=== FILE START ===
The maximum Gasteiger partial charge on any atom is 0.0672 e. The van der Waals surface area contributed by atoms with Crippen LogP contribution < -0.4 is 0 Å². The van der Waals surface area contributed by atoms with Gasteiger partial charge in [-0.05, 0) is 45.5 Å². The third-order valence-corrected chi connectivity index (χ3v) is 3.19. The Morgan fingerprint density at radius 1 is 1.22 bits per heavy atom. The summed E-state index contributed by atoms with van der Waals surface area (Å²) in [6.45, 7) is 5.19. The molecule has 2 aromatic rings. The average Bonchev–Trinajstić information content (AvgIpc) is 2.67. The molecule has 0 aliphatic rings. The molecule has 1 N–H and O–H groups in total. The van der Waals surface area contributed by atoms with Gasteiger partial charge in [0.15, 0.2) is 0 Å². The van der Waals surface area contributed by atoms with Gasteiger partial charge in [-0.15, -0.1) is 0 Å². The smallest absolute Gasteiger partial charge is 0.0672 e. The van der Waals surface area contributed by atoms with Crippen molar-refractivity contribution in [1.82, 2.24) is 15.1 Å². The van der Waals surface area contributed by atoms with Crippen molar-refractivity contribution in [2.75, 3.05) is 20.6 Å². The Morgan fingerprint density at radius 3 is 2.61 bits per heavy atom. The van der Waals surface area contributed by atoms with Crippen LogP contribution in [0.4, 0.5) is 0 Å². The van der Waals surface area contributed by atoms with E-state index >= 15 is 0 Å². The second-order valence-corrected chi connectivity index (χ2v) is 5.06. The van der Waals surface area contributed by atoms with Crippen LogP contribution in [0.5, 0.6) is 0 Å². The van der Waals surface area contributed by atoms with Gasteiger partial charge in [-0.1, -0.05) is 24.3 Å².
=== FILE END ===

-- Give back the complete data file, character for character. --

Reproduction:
The maximum Gasteiger partial charge on any atom is 0.0672 e. The van der Waals surface area contributed by atoms with Crippen LogP contribution < -0.4 is 0 Å². The van der Waals surface area contributed by atoms with Gasteiger partial charge in [-0.05, 0) is 45.5 Å². The third-order valence-corrected chi connectivity index (χ3v) is 3.19. The Morgan fingerprint density at radius 1 is 1.22 bits per heavy atom. The summed E-state index contributed by atoms with van der Waals surface area (Å²) in [6.45, 7) is 5.19. The molecule has 2 aromatic rings. The average Bonchev–Trinajstić information content (AvgIpc) is 2.67. The molecule has 0 aliphatic rings. The molecule has 1 N–H and O–H groups in total. The van der Waals surface area contributed by atoms with Gasteiger partial charge in [0.15, 0.2) is 0 Å². The van der Waals surface area contributed by atoms with Gasteiger partial charge in [-0.15, -0.1) is 0 Å². The smallest absolute Gasteiger partial charge is 0.0672 e. The van der Waals surface area contributed by atoms with Crippen molar-refractivity contribution in [1.82, 2.24) is 15.1 Å². The van der Waals surface area contributed by atoms with Crippen molar-refractivity contribution in [2.75, 3.05) is 20.6 Å². The Morgan fingerprint density at radius 3 is 2.61 bits per heavy atom. The van der Waals surface area contributed by atoms with Crippen LogP contribution in [0.4, 0.5) is 0 Å². The van der Waals surface area contributed by atoms with E-state index >= 15 is 0 Å². The second-order valence-corrected chi connectivity index (χ2v) is 5.06. The van der Waals surface area contributed by atoms with Crippen LogP contribution in [0.5, 0.6) is 0 Å². The van der Waals surface area contributed by atoms with Gasteiger partial charge in [-0.1, -0.05) is 24.3 Å².